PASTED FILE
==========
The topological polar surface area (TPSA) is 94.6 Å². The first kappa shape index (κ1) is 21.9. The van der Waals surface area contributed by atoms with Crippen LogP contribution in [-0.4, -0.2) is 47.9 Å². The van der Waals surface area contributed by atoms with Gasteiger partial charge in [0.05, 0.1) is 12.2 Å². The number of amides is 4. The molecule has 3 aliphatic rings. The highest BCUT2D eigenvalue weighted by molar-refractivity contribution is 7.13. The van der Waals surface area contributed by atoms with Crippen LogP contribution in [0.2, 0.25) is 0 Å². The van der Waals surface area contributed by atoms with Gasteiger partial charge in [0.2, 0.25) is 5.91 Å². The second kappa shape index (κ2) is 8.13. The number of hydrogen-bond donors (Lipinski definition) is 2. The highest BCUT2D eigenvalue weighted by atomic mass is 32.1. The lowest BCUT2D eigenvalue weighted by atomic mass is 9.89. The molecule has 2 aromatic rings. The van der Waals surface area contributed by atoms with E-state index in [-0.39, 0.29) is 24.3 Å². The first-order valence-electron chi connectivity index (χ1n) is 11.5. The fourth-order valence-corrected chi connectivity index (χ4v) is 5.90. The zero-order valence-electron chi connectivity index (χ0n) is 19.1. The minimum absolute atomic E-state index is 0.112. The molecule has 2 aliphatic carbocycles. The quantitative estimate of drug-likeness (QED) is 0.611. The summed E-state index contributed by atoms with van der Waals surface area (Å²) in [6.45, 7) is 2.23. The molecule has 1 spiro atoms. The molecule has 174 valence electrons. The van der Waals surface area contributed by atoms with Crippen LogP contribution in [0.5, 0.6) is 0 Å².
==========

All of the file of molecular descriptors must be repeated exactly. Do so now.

The topological polar surface area (TPSA) is 94.6 Å². The first kappa shape index (κ1) is 21.9. The van der Waals surface area contributed by atoms with Crippen LogP contribution in [-0.4, -0.2) is 47.9 Å². The van der Waals surface area contributed by atoms with Gasteiger partial charge in [0.05, 0.1) is 12.2 Å². The number of amides is 4. The molecule has 3 aliphatic rings. The highest BCUT2D eigenvalue weighted by molar-refractivity contribution is 7.13. The van der Waals surface area contributed by atoms with Crippen LogP contribution in [0.2, 0.25) is 0 Å². The van der Waals surface area contributed by atoms with Gasteiger partial charge in [0.2, 0.25) is 5.91 Å². The second kappa shape index (κ2) is 8.13. The number of hydrogen-bond donors (Lipinski definition) is 2. The highest BCUT2D eigenvalue weighted by atomic mass is 32.1. The lowest BCUT2D eigenvalue weighted by atomic mass is 9.89. The molecule has 2 aromatic rings. The van der Waals surface area contributed by atoms with E-state index in [-0.39, 0.29) is 24.3 Å². The first-order valence-electron chi connectivity index (χ1n) is 11.5. The fourth-order valence-corrected chi connectivity index (χ4v) is 5.90. The zero-order valence-electron chi connectivity index (χ0n) is 19.1. The minimum absolute atomic E-state index is 0.112. The molecule has 2 aliphatic carbocycles. The quantitative estimate of drug-likeness (QED) is 0.611. The summed E-state index contributed by atoms with van der Waals surface area (Å²) in [6.45, 7) is 2.23. The molecule has 1 spiro atoms. The molecule has 174 valence electrons. The van der Waals surface area contributed by atoms with Crippen LogP contribution in [0.5, 0.6) is 0 Å².